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Monday, May 23, 2022

Cream of The Crate: CD Review #49 – The Traveling Wilburys : The Traveling Wilburys Collection



cream of the crate: cd review #49 – the traveling wilburys : the traveling wilburys collection
Cd box label – [CLICK to enlarge]

  This review was originally posted on the first Toorak Times web site where publications ceased on that site in March 2017. The old site will be permanently closed in 2020 and these reviews are being re-published in order to preserve them on the current Toorak Times/Tagg site.




"This is the best record of its kind ever made. Then again, it's also the only record of its kind ever made." ( - David Wild in a Rolling Stone Review)

Cream Of The Crate Reviews 1 to 50 were vinyl album reviews.  
The following fifty reviews (51 - 100) were originally marked as CD Reviews 1 - 50
and this numbering has been kept to keep consistency with the published CD reviews.


This is number forty nine in the series of retro-reviews of Cd albums in my collection.

The series is called,
“Cream of The Crate (CD’s)”
, and they represent CD albums that I believe are of significant musical value, either because of their rarity, because they represent the best of a style or styles of music or because there is something unique about the group or the music.

The Traveling Wilburys is one of the finest groups that may never have formed. Fortunately for us, they did!

The boxed set is titled The Traveling Wilburys Collection and was released by the Wilbury Record Co, through Rhino Records in 2007. The release code is 8122799824.

It consists of two CD’s of music and a DVD of clips, along with a booklet.

cream of the crate: cd review #49 – the traveling wilburys : the traveling wilburys collection
CD Label – [CLICK to enlarge]

Well if there ever was a modern day “Super-group” it would surely be the Traveling Wilburys. If you don’t know about the Traveling Wilburys the question must be asked, what barrel have you been living in?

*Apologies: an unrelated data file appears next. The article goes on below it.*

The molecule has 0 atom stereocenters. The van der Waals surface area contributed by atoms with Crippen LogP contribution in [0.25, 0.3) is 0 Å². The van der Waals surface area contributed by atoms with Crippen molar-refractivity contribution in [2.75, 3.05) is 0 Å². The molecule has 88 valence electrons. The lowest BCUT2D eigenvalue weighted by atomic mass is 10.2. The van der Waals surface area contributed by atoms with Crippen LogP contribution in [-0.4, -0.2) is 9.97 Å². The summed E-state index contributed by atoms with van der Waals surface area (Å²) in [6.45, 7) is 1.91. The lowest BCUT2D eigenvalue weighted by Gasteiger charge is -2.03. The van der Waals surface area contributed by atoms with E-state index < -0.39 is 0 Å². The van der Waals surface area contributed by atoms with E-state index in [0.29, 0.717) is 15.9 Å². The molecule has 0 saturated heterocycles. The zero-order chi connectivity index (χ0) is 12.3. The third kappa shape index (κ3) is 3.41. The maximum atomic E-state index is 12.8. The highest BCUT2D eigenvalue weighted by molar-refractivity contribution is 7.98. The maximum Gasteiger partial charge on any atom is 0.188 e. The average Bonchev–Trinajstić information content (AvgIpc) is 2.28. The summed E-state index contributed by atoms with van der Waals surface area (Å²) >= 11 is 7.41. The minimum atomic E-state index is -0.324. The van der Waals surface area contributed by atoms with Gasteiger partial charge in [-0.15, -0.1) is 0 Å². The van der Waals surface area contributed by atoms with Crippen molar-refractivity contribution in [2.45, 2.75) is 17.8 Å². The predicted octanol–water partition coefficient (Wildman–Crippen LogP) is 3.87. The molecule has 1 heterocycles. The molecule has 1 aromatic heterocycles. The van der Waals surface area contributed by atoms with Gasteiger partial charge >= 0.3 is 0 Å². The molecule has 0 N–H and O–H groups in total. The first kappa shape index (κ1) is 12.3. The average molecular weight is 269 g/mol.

With membership being Bob Dylan, George Harrison, Roy Orbison, Tom Petty and Jeff Lynne – it was a “super, duper” group, that really should never have been.


When George Harrison’s track “This Is Love” (1988) was taken from his album “Cloud Nine“, his record company (Warner brothers) needed a B-Side, and as it was customary to use an unreleased track that would further highlight the “A”-side.

So George decided to make it a project with his mates.

By coincidence they were all hanging out in Dylan’s studio and so George put the project to them and in no time they “knocked” up Handle With Care.

The problem was that when George took it back to the executives at Warner’s, it literally blew their socks off, and, they were unwilling to let such a gem be a B-side.

The overall musicality was brilliant, but the vocals of Roy Orbison were stunning and topped off with George’s beautiful guitar work, it was a no-brainer asa release in its own right!

Seeing a good thing (and the probability of many dollars profit), they urged George to consider this track as the first track of a complete album. It seems that the timing was right and that George was indeed keen to be part of another group and the other four seeing a remarkable opportunity, agreed.

When you are dealing with the quality of musicianship of these five, the last thing they need to do is to “push” their individuality.

So the project became an “ego-free” collaboration, equality and true musical camaraderie.

The first thing they decided was in fact not to use their own names.

Now both George and Jeff Lynne had been having great fun calling some of the studio equipment (the limiters and equalisers) Wilburys. This was taken up as the group’s name with the addition of trembling, so they first became the Trembling Wilburys.

Jeff then (thankfully) suggested replacing “trembling” with “traveling”, and so the Traveling Wilburys were born.

Then they set about creating a whole history based around the Traveling Wilburys having been a once great nomadic tribe of wandering musicians, whose ancestry went back so far its origins could no longer be traced.

cream of the crate: cd review #49 – the traveling wilburys : the traveling wilburys collection
Booklet rear cover – [CLICK to enlarge]


Further, their roots were deep in the obscure civilisation of the Asiatic Pygmies (called Travelians), whose musical intrigue was well renowned at that time.

The amazing thing was, that many people grew to believe the story until it all became fact, and no longer a story! I’m sure the five “Wilburys” must have had a great laugh.

The group released two albums, The Traveling Wilburys Vol 1 (1988), and later, Vol 3 (1990), although very sadly Roy Orbison died prior to the second album being recorded.